However, note that the bearish longer-term trendline that I brought to your attention came into play as resistance. This trendline, in fact, got some attention from technicians in the media late last week. This trendline connects the all-time high in January to peaks in March and August. It comes into the week at 4,070 and ends the week at 4,058.

With more focus on the 200-day moving average among market participants, I think a move above the trendline connecting significant highs since January could be of more value to bulls. This is due to there still being a risk that the 200-day moving average crossover will prove to be a bull trap, given its popularity and a major trendline in its vicinity. In other words, if you were looking for a 200-day moving average cross-over for permission to add to long positions, you may as well await a close back above trendline resistance currently located just above this moving average.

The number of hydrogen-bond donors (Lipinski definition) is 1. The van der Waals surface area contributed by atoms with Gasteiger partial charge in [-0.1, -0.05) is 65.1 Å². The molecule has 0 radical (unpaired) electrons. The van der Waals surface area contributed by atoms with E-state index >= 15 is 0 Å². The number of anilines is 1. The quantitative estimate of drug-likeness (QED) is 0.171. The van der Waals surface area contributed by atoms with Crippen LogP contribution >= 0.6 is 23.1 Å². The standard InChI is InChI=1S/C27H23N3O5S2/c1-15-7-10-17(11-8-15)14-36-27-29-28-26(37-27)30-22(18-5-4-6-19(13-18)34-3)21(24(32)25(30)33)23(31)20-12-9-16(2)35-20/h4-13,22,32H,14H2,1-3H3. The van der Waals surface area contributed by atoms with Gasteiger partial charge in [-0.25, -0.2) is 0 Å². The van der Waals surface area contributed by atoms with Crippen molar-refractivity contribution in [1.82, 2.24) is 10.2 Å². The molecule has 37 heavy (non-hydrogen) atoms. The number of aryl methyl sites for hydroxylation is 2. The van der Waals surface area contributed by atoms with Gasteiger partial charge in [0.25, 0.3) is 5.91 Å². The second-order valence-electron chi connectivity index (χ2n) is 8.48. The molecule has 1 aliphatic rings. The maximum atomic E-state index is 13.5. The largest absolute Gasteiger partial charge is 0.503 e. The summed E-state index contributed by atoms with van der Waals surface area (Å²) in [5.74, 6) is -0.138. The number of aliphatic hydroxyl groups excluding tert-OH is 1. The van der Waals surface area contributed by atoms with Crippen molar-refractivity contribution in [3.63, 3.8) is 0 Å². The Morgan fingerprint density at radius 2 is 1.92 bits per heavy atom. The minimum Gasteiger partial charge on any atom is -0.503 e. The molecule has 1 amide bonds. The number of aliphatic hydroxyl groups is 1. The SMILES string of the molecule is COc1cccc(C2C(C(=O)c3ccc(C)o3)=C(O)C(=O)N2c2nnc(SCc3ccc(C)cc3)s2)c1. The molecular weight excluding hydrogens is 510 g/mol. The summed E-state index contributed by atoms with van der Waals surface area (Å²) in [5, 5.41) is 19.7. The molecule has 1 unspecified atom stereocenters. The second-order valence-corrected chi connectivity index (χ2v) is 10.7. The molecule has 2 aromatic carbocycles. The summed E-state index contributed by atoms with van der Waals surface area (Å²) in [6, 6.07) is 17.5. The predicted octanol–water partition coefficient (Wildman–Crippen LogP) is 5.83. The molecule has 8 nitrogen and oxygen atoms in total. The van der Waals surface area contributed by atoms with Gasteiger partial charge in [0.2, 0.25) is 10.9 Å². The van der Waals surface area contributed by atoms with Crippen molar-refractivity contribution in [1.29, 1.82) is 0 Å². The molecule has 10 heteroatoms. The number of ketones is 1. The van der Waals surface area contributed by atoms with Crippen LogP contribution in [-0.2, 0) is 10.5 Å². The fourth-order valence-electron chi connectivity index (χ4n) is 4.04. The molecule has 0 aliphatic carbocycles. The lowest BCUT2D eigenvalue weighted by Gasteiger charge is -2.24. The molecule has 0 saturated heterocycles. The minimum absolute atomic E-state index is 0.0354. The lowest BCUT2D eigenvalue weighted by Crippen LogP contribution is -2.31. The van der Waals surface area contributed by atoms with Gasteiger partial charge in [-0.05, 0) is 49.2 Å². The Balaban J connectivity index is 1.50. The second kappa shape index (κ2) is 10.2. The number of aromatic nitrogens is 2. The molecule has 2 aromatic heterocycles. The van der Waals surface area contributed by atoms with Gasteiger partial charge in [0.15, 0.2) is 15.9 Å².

SPX 200 DMA

For those looking for a strong year-end rally, and assuming a move above the aforementioned trendline resistance, the next level of resistance would be around 4,290-4,300. The 4,290 level is coincident with a round 10% below the 2021 close, which has marked support and resistance a few times in 2022. Additionally, 4,290 is the SPX’s open price on the day it peaked in mid-August.

The bears are likely feeling the most pain that they have felt in months. This is important, as recent price action may help reduce or even eliminate a headwind that has been in place much of the year; a build in short interest. For example, SPX component short interest is up 16% this year. While not an extreme looking back several years, it is only about 10% lower than the level that preceded the Covid-19 driven lows in early 2020. 

SPX Short Interest

One bad year in the stock market has turned Wall Street strategists into bears after two decades of bullishness. The average forecast of handicappers tracked by Bloomberg calls for a decline in the S&P 500 next year, the first time the aggregate prediction has been negative since at least 1999… In almost a century of historic data, two straight years of losses or more only occurred on four separate occasions, with the latest episode coming during the bursting of the dot-com bubble… At 4,009, the average projection for the S&P 500 calls for a decline of more than 1% by the end of 2023 from Thursday’s close.”